Italian regions, Japanese prefectures and Polish voivodeships generally have pretty small circumscriptions, with England the equivalent to 18 regioni (of about 3 million each; Italy itself has 20), 19 todōfuken (circa 2.75 million each; Japan has 45), or 22 województwa (about 2.4 million each; Poland itself only has 16).
Curiously, Russian circumscriptions are even smaller – most are large in area, but thinly populated. England could fit in 30 Russian federal subjects (each counting 1.75 million inhabitants). But Tanzania’s administrative divisions are even closer to its citizens. A Tanzanian region on average contains no more than 1.5 million people. Tanzania itself (46 million) counts 30. England would contain 35 Tanzania-sized regions.
Under the title Tortured Geography, Mr. Gunn proposes 27 more ways to carve up England: The administrative boundaries used by government departments, quangos (2) and other public sector authorities vary wildly, with the same names often referring to very different areas.
There is indeed very little overlap between the country’s three environment agency regions, 4 public health regions, 4 HMRC (3) valuation office agencies, 5 Arts Council regions, 6 Homes & Communities Agency regions or 6 Forestry Commission areas – and that’s just comparing the smallest numbers of subdivisions.
The same place could be in the North & East for one agency, in the East for another, and in the Midlands for a third. Even the most obviously standalone unit, Metropolitan London, is separate only half of the time, and otherwise attached to three different regions.The smallest set of subdivision are the counties, but even these are not confusion-free.
There are, in fact, three different types of counties, only two of which are shown here. England’s historical counties, first established in Saxon times, officially haven’t been abolished, but on most maps they’ve been replaced by either the administrative counties (as introduced by the 1972 Local Government Act) or the ceremonial counties (as defined by the 1997 Lieutenancy Act).
Some historical counties have disappeared off the map entirely. Middlesex, for instance, has been subsumed by Greater London and clings to life as a post code reference and in the names of a university and a cricket club, among others (see also #605).
And even if the name survives, the administrative and/or ceremonial county may have little overlap with the historical one. The continued confusion between these three types of county means that some places can belong to two or even three different counties, depending on which definition is used.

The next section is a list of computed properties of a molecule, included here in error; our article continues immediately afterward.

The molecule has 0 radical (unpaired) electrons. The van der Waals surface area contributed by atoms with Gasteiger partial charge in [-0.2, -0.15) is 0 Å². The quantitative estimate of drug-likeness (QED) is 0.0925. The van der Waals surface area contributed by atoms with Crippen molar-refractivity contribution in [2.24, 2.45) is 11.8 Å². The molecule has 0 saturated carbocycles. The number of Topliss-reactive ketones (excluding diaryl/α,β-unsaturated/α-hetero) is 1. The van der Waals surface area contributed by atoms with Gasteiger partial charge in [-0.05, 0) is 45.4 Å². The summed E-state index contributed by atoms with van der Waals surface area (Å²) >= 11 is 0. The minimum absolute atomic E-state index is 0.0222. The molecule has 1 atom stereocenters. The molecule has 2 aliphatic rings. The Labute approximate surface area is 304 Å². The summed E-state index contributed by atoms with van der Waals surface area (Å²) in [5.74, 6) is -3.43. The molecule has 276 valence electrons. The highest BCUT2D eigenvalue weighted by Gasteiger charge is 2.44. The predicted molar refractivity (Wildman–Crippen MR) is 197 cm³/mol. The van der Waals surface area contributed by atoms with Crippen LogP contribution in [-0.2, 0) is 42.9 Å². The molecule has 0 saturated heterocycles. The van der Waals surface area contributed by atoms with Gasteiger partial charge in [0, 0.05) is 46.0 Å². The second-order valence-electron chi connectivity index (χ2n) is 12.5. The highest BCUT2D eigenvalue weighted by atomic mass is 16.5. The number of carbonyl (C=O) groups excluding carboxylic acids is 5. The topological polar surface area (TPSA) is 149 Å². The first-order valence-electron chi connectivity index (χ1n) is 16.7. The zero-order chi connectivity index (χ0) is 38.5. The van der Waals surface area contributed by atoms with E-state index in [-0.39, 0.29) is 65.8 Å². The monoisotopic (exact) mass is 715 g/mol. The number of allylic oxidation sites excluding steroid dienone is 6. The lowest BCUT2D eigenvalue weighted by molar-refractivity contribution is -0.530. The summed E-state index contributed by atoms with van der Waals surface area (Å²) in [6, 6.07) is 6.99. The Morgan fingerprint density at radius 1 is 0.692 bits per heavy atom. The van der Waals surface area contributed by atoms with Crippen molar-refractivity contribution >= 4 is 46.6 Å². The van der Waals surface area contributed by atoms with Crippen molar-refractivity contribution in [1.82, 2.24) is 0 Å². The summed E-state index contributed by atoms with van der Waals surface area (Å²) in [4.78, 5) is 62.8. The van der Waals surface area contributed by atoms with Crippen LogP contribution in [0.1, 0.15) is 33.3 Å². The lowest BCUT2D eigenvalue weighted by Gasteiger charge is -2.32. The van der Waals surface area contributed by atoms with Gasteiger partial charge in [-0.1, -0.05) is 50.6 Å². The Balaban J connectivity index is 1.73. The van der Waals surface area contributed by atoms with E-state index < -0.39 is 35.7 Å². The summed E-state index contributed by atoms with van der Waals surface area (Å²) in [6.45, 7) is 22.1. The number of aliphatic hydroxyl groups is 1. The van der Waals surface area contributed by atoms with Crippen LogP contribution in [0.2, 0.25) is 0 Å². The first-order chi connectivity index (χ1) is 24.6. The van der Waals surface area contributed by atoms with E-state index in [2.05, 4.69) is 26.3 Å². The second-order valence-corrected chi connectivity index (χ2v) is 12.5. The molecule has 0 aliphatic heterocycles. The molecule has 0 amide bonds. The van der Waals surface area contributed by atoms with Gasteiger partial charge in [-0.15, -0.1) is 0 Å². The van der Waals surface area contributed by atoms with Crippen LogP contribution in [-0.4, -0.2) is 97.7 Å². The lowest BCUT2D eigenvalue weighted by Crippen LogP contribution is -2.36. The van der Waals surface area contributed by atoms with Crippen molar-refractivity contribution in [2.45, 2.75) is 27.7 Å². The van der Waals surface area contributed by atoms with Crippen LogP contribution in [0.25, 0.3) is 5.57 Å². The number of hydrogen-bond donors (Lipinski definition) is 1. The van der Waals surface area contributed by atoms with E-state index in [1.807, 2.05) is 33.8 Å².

Administrative counties date from the 19th century but were reorganised by the 1972 Act. They reflect the altered demographic reality, re-dividing the ancient counties into local government areas more adapted to modern times and often taking non-historical names and shapes. Quite a few of these counties have already been renamed or reshaped.
The 1997 Act provided for the appointment of lord-lieutenants (i.e. the Queen’s regional representatives) to what were consequently called ceremonial counties – the basis for which in most cases are the unaltered (but sometimes conjoined) administrative counties of the 1972 act. The ceremonial county of Bedfordshire, for example, also includes the administrative county of Luton.
So – what will be the face of post-West Lothian England? Will economics be the deciding factor, and will it look like the map of the 39 LEPs (4)? Or perhaps the institutional factor will decide, and it will resemble the 7 local government association regions. God forbid it should come out as the 10 European Regional Development Fund Programme areas.
Perhaps the smartest move of all might be to add another configuration to the already saturated mix and in a carefully choreographed confusion of change ensure that everything stays exactly as it was.
Strange Maps #683
 So called because it was first raised in 1977 by Tam Dalyell, Member of Parliament for West Lothian, a constituency in Scotland.
 A quasi-autonomous non-governmental organisation, which exercises certain powers that have been devolved to it from central government.
 Her Majesty’s Revenue and Customs, a.k.a. the taxman.
 Local Enterprise Partnerships, which a few years ago replaced the Regional Development Authorities.